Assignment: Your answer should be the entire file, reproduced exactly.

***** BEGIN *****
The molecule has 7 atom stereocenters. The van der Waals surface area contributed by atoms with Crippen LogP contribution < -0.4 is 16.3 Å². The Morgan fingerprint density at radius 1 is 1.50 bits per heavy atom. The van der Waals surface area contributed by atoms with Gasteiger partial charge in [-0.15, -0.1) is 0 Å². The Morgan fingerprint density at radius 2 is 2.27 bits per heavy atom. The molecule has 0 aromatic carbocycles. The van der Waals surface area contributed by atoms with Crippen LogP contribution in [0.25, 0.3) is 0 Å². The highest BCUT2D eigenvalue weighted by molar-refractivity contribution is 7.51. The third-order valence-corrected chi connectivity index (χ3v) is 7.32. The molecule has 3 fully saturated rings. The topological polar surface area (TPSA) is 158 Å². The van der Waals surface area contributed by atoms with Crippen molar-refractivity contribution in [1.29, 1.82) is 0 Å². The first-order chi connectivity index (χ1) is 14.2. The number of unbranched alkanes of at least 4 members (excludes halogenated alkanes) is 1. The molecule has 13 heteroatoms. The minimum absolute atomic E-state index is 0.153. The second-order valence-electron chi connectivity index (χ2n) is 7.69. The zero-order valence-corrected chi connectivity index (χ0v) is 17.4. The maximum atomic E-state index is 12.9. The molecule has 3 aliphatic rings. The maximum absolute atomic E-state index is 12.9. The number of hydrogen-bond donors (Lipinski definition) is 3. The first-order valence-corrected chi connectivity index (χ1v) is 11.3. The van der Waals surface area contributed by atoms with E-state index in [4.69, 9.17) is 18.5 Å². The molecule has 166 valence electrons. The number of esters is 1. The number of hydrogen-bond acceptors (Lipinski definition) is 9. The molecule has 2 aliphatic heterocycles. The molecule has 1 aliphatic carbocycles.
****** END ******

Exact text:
The molecule has 7 atom stereocenters. The van der Waals surface area contributed by atoms with Crippen LogP contribution < -0.4 is 16.3 Å². The Morgan fingerprint density at radius 1 is 1.50 bits per heavy atom. The van der Waals surface area contributed by atoms with Gasteiger partial charge in [-0.15, -0.1) is 0 Å². The Morgan fingerprint density at radius 2 is 2.27 bits per heavy atom. The molecule has 0 aromatic carbocycles. The van der Waals surface area contributed by atoms with Crippen LogP contribution in [0.25, 0.3) is 0 Å². The highest BCUT2D eigenvalue weighted by molar-refractivity contribution is 7.51. The third-order valence-corrected chi connectivity index (χ3v) is 7.32. The molecule has 3 fully saturated rings. The topological polar surface area (TPSA) is 158 Å². The van der Waals surface area contributed by atoms with Crippen molar-refractivity contribution in [1.29, 1.82) is 0 Å². The first-order chi connectivity index (χ1) is 14.2. The number of unbranched alkanes of at least 4 members (excludes halogenated alkanes) is 1. The molecule has 13 heteroatoms. The minimum absolute atomic E-state index is 0.153. The second-order valence-electron chi connectivity index (χ2n) is 7.69. The zero-order valence-corrected chi connectivity index (χ0v) is 17.4. The maximum atomic E-state index is 12.9. The molecule has 3 aliphatic rings. The maximum absolute atomic E-state index is 12.9. The number of hydrogen-bond donors (Lipinski definition) is 3. The first-order valence-corrected chi connectivity index (χ1v) is 11.3. The van der Waals surface area contributed by atoms with E-state index in [4.69, 9.17) is 18.5 Å². The molecule has 166 valence electrons. The number of esters is 1. The number of hydrogen-bond acceptors (Lipinski definition) is 9. The molecule has 2 aliphatic heterocycles. The molecule has 1 aliphatic carbocycles.